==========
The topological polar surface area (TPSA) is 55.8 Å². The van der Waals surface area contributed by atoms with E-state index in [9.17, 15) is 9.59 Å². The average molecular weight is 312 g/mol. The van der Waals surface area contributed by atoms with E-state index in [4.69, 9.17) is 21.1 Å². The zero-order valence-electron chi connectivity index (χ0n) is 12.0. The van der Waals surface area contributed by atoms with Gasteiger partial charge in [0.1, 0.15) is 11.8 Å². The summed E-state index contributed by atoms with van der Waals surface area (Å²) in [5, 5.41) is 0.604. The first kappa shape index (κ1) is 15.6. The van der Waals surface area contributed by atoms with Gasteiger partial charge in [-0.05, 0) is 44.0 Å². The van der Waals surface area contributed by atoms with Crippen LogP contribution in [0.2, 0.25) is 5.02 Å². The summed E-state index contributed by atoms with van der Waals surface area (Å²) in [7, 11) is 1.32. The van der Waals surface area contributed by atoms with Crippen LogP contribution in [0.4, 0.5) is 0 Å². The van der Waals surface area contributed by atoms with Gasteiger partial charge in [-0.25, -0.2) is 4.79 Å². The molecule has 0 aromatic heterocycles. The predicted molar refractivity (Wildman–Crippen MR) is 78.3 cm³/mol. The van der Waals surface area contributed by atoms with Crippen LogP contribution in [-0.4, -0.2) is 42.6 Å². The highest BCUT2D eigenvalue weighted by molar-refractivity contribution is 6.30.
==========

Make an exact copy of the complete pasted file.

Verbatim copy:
The topological polar surface area (TPSA) is 55.8 Å². The van der Waals surface area contributed by atoms with E-state index in [9.17, 15) is 9.59 Å². The average molecular weight is 312 g/mol. The van der Waals surface area contributed by atoms with E-state index in [4.69, 9.17) is 21.1 Å². The zero-order valence-electron chi connectivity index (χ0n) is 12.0. The van der Waals surface area contributed by atoms with Gasteiger partial charge in [0.1, 0.15) is 11.8 Å². The summed E-state index contributed by atoms with van der Waals surface area (Å²) in [5, 5.41) is 0.604. The first kappa shape index (κ1) is 15.6. The van der Waals surface area contributed by atoms with Gasteiger partial charge in [-0.05, 0) is 44.0 Å². The van der Waals surface area contributed by atoms with Crippen LogP contribution in [0.2, 0.25) is 5.02 Å². The summed E-state index contributed by atoms with van der Waals surface area (Å²) in [7, 11) is 1.32. The van der Waals surface area contributed by atoms with Crippen LogP contribution in [0.4, 0.5) is 0 Å². The van der Waals surface area contributed by atoms with Gasteiger partial charge in [-0.25, -0.2) is 4.79 Å². The molecule has 0 aromatic heterocycles. The predicted molar refractivity (Wildman–Crippen MR) is 78.3 cm³/mol. The van der Waals surface area contributed by atoms with Crippen LogP contribution in [-0.4, -0.2) is 42.6 Å². The highest BCUT2D eigenvalue weighted by molar-refractivity contribution is 6.30.